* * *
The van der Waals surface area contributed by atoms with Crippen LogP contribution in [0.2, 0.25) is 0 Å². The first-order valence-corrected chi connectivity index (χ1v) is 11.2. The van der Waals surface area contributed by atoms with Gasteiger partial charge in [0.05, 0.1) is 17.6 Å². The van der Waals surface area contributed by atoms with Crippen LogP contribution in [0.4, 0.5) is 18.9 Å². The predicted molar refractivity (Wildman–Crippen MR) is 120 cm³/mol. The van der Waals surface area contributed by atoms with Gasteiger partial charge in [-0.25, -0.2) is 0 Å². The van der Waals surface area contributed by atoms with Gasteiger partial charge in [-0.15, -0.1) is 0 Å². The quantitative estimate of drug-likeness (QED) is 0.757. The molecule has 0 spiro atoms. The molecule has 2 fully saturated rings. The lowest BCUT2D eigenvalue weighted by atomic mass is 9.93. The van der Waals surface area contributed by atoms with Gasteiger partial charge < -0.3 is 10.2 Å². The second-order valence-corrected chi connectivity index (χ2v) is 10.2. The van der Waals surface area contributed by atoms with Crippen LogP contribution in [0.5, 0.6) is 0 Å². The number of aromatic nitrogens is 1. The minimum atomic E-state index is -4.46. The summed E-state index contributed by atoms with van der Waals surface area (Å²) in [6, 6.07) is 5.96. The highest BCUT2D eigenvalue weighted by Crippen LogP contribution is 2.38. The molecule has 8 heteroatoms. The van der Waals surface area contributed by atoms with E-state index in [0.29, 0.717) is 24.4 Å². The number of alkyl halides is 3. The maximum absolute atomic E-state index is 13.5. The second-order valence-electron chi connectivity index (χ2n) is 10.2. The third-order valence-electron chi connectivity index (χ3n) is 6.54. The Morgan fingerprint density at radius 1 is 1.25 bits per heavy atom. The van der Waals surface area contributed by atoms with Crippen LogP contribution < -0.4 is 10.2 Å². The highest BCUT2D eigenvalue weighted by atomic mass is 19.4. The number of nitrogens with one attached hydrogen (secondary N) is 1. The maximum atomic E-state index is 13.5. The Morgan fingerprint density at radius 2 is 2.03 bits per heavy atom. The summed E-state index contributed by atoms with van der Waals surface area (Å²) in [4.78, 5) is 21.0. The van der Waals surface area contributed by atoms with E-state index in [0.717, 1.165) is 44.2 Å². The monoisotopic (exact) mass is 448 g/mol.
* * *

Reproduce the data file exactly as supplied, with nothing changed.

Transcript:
The van der Waals surface area contributed by atoms with Crippen LogP contribution in [0.2, 0.25) is 0 Å². The first-order valence-corrected chi connectivity index (χ1v) is 11.2. The van der Waals surface area contributed by atoms with Gasteiger partial charge in [0.05, 0.1) is 17.6 Å². The van der Waals surface area contributed by atoms with Crippen LogP contribution in [0.4, 0.5) is 18.9 Å². The predicted molar refractivity (Wildman–Crippen MR) is 120 cm³/mol. The van der Waals surface area contributed by atoms with Gasteiger partial charge in [-0.25, -0.2) is 0 Å². The van der Waals surface area contributed by atoms with Gasteiger partial charge in [-0.15, -0.1) is 0 Å². The quantitative estimate of drug-likeness (QED) is 0.757. The molecule has 0 spiro atoms. The molecule has 2 fully saturated rings. The lowest BCUT2D eigenvalue weighted by atomic mass is 9.93. The van der Waals surface area contributed by atoms with Gasteiger partial charge < -0.3 is 10.2 Å². The second-order valence-corrected chi connectivity index (χ2v) is 10.2. The van der Waals surface area contributed by atoms with Crippen LogP contribution in [0.5, 0.6) is 0 Å². The number of aromatic nitrogens is 1. The minimum atomic E-state index is -4.46. The summed E-state index contributed by atoms with van der Waals surface area (Å²) in [6, 6.07) is 5.96. The highest BCUT2D eigenvalue weighted by Crippen LogP contribution is 2.38. The molecule has 8 heteroatoms. The van der Waals surface area contributed by atoms with E-state index in [0.29, 0.717) is 24.4 Å². The number of alkyl halides is 3. The maximum absolute atomic E-state index is 13.5. The second-order valence-electron chi connectivity index (χ2n) is 10.2. The third-order valence-electron chi connectivity index (χ3n) is 6.54. The Morgan fingerprint density at radius 1 is 1.25 bits per heavy atom. The van der Waals surface area contributed by atoms with Crippen LogP contribution < -0.4 is 10.2 Å². The highest BCUT2D eigenvalue weighted by atomic mass is 19.4. The number of nitrogens with one attached hydrogen (secondary N) is 1. The maximum atomic E-state index is 13.5. The Morgan fingerprint density at radius 2 is 2.03 bits per heavy atom. The summed E-state index contributed by atoms with van der Waals surface area (Å²) in [4.78, 5) is 21.0. The van der Waals surface area contributed by atoms with E-state index in [0.717, 1.165) is 44.2 Å². The monoisotopic (exact) mass is 448 g/mol.